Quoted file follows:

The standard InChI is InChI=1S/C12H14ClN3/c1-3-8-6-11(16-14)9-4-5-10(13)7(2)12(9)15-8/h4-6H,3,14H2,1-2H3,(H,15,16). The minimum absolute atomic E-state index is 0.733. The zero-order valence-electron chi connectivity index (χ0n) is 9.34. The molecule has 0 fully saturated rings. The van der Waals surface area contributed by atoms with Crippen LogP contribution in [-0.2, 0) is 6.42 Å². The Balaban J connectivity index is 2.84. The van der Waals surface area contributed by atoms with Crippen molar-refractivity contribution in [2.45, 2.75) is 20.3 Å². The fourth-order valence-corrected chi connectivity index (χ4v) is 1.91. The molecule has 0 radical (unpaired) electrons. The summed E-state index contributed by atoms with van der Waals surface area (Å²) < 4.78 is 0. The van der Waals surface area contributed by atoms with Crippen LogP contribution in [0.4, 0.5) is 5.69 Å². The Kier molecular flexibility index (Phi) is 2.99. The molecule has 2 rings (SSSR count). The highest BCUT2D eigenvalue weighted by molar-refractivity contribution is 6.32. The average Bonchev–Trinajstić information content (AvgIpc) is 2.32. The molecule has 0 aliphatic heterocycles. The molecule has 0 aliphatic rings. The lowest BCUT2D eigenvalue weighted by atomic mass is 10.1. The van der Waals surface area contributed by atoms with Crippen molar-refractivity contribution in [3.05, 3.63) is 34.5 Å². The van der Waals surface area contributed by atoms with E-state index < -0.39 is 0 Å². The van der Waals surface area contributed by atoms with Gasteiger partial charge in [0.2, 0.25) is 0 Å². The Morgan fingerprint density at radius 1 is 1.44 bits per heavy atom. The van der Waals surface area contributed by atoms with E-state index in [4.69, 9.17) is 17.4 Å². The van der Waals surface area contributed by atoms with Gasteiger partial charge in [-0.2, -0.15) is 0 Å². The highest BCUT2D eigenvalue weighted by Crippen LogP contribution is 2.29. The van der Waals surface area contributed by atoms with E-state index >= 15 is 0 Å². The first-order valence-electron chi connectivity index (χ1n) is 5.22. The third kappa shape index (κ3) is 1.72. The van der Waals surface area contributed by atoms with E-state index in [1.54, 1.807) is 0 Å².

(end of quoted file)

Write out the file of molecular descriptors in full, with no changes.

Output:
The standard InChI is InChI=1S/C12H14ClN3/c1-3-8-6-11(16-14)9-4-5-10(13)7(2)12(9)15-8/h4-6H,3,14H2,1-2H3,(H,15,16). The minimum absolute atomic E-state index is 0.733. The zero-order valence-electron chi connectivity index (χ0n) is 9.34. The molecule has 0 fully saturated rings. The van der Waals surface area contributed by atoms with Crippen LogP contribution in [-0.2, 0) is 6.42 Å². The Balaban J connectivity index is 2.84. The van der Waals surface area contributed by atoms with Crippen molar-refractivity contribution in [2.45, 2.75) is 20.3 Å². The fourth-order valence-corrected chi connectivity index (χ4v) is 1.91. The molecule has 0 radical (unpaired) electrons. The summed E-state index contributed by atoms with van der Waals surface area (Å²) < 4.78 is 0. The van der Waals surface area contributed by atoms with Crippen LogP contribution in [0.4, 0.5) is 5.69 Å². The Kier molecular flexibility index (Phi) is 2.99. The molecule has 2 rings (SSSR count). The highest BCUT2D eigenvalue weighted by molar-refractivity contribution is 6.32. The average Bonchev–Trinajstić information content (AvgIpc) is 2.32. The molecule has 0 aliphatic heterocycles. The molecule has 0 aliphatic rings. The lowest BCUT2D eigenvalue weighted by atomic mass is 10.1. The van der Waals surface area contributed by atoms with Crippen molar-refractivity contribution in [3.05, 3.63) is 34.5 Å². The van der Waals surface area contributed by atoms with E-state index < -0.39 is 0 Å². The van der Waals surface area contributed by atoms with Gasteiger partial charge in [0.2, 0.25) is 0 Å². The Morgan fingerprint density at radius 1 is 1.44 bits per heavy atom. The van der Waals surface area contributed by atoms with E-state index in [4.69, 9.17) is 17.4 Å². The van der Waals surface area contributed by atoms with Gasteiger partial charge in [-0.2, -0.15) is 0 Å². The highest BCUT2D eigenvalue weighted by Crippen LogP contribution is 2.29. The van der Waals surface area contributed by atoms with E-state index >= 15 is 0 Å². The first-order valence-electron chi connectivity index (χ1n) is 5.22. The third kappa shape index (κ3) is 1.72. The van der Waals surface area contributed by atoms with E-state index in [1.54, 1.807) is 0 Å².